A spokesman for New York’s court system said in July that it was “absurd, patently false and ridiculous” for de Blasio to blame courts on the rise in violent crime in his city.
“The Courts have operated continuously, operating throughout the pandemic, arraigning defendants, holding 100s of hearings, and conferencing 1,000s of cases, Office of Court Administration Spokesman Lucian Chalfen said, adding that de Blasio “should be looking in the mirror, not gazing out a window.”
NYPD Chief of Crime Control Strategies Michael LiPetri told the New York Post that a “perfect storm” of court closings, criminal-justice reform and coronavirus disruptions was responsible for the rise in violent crime in the city.
“With the closing of the courts, there has been no grand jury investigations either… I’m not talking about a simple gun arrest for the person who found in possession of a firearm,” LiPetri said. “More people getting released on their own recognizance and less people are getting indicted that’s a big issue.”
“There needs to be swift and certain justice as a deterrent for carrying an illegal gun in New York City,” LePetri added.
NYPD Commissioner Dermot Shea has also singled out legislation de Blasio signed into law in July that criminalizes the use of chokeholds by law enforcement officers. Shea said the measure could deter law enforcement, according to The Wall Street Journal.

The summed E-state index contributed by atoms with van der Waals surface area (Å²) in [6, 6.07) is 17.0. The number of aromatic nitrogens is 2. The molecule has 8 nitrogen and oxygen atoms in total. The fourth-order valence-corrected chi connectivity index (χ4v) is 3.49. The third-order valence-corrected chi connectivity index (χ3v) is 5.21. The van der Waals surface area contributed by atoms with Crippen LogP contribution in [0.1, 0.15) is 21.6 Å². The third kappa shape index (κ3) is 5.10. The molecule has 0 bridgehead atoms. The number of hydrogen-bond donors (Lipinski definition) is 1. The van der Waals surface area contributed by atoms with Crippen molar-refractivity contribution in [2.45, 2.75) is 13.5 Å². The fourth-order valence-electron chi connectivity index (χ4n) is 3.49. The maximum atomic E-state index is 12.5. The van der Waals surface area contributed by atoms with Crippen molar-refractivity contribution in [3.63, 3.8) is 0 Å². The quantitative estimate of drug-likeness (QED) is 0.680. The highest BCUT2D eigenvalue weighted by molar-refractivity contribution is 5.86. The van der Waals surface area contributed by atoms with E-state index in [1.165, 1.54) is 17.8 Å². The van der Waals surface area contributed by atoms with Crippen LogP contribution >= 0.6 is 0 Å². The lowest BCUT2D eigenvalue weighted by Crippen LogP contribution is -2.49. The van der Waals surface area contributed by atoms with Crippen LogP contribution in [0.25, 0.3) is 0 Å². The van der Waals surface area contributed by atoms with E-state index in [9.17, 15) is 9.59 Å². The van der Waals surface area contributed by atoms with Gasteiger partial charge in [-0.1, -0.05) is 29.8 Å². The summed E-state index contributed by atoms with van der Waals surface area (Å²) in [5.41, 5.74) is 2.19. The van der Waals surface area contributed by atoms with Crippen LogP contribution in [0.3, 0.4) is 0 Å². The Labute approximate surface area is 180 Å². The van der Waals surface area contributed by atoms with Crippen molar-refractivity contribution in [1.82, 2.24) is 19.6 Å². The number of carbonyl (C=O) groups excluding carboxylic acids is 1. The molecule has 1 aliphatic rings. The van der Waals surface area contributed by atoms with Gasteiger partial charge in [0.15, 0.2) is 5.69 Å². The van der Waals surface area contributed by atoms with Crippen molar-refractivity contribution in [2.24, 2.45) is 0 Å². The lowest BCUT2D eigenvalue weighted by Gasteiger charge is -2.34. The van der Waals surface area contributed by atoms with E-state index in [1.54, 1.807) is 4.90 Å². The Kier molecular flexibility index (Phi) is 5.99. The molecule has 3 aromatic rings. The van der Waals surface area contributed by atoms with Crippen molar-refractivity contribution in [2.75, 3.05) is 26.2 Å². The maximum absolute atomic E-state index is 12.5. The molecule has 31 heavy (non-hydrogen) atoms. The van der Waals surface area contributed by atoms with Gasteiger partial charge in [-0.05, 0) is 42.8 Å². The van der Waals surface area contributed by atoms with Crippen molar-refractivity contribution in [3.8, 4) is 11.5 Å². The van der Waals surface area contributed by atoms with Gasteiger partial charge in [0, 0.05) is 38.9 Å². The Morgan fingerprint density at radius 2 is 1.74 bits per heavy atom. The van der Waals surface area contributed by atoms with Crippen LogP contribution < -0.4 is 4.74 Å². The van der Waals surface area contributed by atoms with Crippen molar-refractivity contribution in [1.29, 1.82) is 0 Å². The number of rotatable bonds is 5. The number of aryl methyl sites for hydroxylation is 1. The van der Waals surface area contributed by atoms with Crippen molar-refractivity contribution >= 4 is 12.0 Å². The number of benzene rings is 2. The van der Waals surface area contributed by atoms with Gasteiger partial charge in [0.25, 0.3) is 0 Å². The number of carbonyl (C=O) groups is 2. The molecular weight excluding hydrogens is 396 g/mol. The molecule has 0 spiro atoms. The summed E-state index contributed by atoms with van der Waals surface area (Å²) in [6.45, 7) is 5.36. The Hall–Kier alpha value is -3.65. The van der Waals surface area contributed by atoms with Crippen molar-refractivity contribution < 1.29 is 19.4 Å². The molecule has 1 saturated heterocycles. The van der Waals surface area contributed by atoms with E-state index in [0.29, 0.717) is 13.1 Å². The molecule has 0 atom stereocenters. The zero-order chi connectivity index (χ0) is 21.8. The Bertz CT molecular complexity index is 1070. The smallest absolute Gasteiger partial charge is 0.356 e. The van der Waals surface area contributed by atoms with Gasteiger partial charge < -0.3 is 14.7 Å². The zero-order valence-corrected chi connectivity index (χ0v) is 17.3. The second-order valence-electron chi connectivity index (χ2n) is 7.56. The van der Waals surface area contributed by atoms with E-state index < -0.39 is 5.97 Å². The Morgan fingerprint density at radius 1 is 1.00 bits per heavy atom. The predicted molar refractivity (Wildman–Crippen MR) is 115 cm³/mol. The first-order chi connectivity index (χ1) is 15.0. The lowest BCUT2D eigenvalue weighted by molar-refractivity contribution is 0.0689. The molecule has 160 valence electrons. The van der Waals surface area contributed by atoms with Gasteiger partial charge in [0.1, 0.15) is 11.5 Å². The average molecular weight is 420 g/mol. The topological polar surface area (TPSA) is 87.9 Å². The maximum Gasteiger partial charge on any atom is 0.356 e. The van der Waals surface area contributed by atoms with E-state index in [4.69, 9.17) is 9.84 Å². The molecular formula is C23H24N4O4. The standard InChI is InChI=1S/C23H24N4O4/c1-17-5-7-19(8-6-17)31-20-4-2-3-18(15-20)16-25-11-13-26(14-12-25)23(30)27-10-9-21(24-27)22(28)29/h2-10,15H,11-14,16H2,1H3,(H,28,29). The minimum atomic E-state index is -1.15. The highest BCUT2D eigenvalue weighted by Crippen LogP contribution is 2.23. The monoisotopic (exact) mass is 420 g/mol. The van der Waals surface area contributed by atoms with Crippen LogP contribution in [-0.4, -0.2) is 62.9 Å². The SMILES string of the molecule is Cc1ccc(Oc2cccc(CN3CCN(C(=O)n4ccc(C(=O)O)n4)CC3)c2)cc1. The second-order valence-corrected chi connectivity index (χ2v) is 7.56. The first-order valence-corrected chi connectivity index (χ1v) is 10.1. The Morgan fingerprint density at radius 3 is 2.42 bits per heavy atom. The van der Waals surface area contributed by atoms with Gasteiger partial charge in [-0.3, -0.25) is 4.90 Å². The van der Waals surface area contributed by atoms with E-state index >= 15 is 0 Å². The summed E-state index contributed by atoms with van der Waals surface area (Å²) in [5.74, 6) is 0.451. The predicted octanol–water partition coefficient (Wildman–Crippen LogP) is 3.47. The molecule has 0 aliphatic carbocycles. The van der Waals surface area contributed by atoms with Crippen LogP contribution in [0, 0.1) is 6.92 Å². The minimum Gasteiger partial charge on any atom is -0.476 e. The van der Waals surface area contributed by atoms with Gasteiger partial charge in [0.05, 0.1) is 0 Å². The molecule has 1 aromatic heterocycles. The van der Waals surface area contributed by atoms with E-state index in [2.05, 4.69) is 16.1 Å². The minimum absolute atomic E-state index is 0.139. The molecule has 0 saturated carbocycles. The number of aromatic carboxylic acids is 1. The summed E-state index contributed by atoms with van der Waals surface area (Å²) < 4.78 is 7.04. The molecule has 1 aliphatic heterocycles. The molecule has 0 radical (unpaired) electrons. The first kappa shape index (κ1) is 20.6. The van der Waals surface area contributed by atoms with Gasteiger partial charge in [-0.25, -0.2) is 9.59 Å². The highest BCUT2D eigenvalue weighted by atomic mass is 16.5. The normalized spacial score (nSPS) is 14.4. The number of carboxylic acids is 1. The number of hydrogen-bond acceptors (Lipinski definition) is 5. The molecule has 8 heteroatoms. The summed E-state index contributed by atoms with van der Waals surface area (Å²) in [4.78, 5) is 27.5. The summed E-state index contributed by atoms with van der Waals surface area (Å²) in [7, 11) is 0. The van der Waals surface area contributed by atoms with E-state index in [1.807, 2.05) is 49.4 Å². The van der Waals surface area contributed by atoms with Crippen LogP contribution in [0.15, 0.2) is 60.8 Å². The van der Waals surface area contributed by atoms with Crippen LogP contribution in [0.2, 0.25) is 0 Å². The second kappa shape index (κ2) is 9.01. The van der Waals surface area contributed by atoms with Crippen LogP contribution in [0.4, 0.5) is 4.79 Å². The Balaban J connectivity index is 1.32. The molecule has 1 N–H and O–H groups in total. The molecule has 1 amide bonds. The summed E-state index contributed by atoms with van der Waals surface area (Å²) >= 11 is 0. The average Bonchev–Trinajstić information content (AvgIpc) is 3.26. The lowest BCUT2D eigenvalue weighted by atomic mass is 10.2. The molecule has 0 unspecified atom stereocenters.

Shea has also pointed to the release of prisoners from jail during the coronavirus outbreak as being a driver of violent crime, however, NYPD data shows that only 35 of the 4,500 inmates released from Rikers Island during the pandemic have been rearrested on weapons charges, The Journal reported.
De Blasio and the NYPD did not return requests for comment.
New York Democratic Rep. Alexandria Ocasio Cortez, who represents the Bronx, suggested in July that food scarcity was to blame for the surge in violent crime in her city.
“Maybe this has to do with the fact that people aren’t paying their rent and are scared to pay their rent,” Ocasio-Cortez said. “So they go out and they need to feed their child and they don’t have money so … they feel like they either need to shoplift some bread or go hungry.”
New York Gov. Andrew Cuomo refuted Ocasio-Cortez’s theory, saying it is “factually impossible” that crime was rising because people were struggling to pay rent.
“If you can’t pay your rent, you cannot be evicted right now,” Cuomo said.
Content created by The Daily Caller News Foundation is available without charge to any eligible news publisher that can provide a large audience. For licensing opportunities of our original content, please contact [email protected]
Latest posts by BPR Wire (see all)
- Trump administration sends rare warning to two major labor unions - October 21, 2020
- Steele Dossier source threatened to sue Republicans for calling him a Russian spy - October 21, 2020
- Here are the Republicans Joe Biden is reportedly vetting for potential cabinet positions - October 21, 2020